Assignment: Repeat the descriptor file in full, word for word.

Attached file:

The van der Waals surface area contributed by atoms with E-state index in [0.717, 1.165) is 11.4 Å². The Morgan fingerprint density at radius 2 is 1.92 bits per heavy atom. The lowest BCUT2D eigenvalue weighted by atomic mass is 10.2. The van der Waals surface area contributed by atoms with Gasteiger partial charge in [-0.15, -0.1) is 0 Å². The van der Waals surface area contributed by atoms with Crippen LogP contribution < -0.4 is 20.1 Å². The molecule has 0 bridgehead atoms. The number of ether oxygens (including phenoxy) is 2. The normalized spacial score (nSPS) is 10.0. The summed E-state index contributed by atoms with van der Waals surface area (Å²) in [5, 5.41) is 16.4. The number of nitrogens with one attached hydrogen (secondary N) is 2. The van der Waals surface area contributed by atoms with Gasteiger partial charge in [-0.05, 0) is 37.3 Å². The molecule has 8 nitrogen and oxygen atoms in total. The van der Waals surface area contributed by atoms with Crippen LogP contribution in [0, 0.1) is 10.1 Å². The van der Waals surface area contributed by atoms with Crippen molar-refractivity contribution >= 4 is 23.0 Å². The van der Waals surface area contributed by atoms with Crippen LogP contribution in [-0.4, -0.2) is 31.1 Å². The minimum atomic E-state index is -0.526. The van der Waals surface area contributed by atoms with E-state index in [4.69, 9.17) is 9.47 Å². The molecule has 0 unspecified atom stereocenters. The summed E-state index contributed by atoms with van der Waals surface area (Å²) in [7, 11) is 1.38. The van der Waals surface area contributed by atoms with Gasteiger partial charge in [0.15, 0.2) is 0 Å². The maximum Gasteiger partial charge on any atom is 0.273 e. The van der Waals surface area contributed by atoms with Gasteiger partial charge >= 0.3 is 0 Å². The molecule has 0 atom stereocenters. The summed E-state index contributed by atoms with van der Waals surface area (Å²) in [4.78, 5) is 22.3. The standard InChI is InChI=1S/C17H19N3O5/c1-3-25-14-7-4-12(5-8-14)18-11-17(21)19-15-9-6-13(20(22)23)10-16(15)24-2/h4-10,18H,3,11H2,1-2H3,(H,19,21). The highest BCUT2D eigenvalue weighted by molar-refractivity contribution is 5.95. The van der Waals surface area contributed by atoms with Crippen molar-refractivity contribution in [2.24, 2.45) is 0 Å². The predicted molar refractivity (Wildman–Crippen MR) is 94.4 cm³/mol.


The van der Waals surface area contributed by atoms with E-state index in [0.717, 1.165) is 11.4 Å². The Morgan fingerprint density at radius 2 is 1.92 bits per heavy atom. The lowest BCUT2D eigenvalue weighted by atomic mass is 10.2. The van der Waals surface area contributed by atoms with Gasteiger partial charge in [-0.15, -0.1) is 0 Å². The van der Waals surface area contributed by atoms with Crippen LogP contribution < -0.4 is 20.1 Å². The molecule has 0 bridgehead atoms. The number of ether oxygens (including phenoxy) is 2. The normalized spacial score (nSPS) is 10.0. The summed E-state index contributed by atoms with van der Waals surface area (Å²) in [5, 5.41) is 16.4. The number of nitrogens with one attached hydrogen (secondary N) is 2. The van der Waals surface area contributed by atoms with Gasteiger partial charge in [-0.05, 0) is 37.3 Å². The molecule has 8 nitrogen and oxygen atoms in total. The van der Waals surface area contributed by atoms with Crippen LogP contribution in [0, 0.1) is 10.1 Å². The van der Waals surface area contributed by atoms with Crippen molar-refractivity contribution >= 4 is 23.0 Å². The van der Waals surface area contributed by atoms with Crippen LogP contribution in [-0.4, -0.2) is 31.1 Å². The minimum atomic E-state index is -0.526. The van der Waals surface area contributed by atoms with E-state index in [4.69, 9.17) is 9.47 Å². The molecule has 0 unspecified atom stereocenters. The summed E-state index contributed by atoms with van der Waals surface area (Å²) in [7, 11) is 1.38. The van der Waals surface area contributed by atoms with Gasteiger partial charge in [0.15, 0.2) is 0 Å². The maximum Gasteiger partial charge on any atom is 0.273 e. The van der Waals surface area contributed by atoms with Gasteiger partial charge >= 0.3 is 0 Å². The molecule has 0 atom stereocenters. The summed E-state index contributed by atoms with van der Waals surface area (Å²) in [4.78, 5) is 22.3. The standard InChI is InChI=1S/C17H19N3O5/c1-3-25-14-7-4-12(5-8-14)18-11-17(21)19-15-9-6-13(20(22)23)10-16(15)24-2/h4-10,18H,3,11H2,1-2H3,(H,19,21). The highest BCUT2D eigenvalue weighted by molar-refractivity contribution is 5.95. The van der Waals surface area contributed by atoms with Crippen molar-refractivity contribution in [2.24, 2.45) is 0 Å². The predicted molar refractivity (Wildman–Crippen MR) is 94.4 cm³/mol.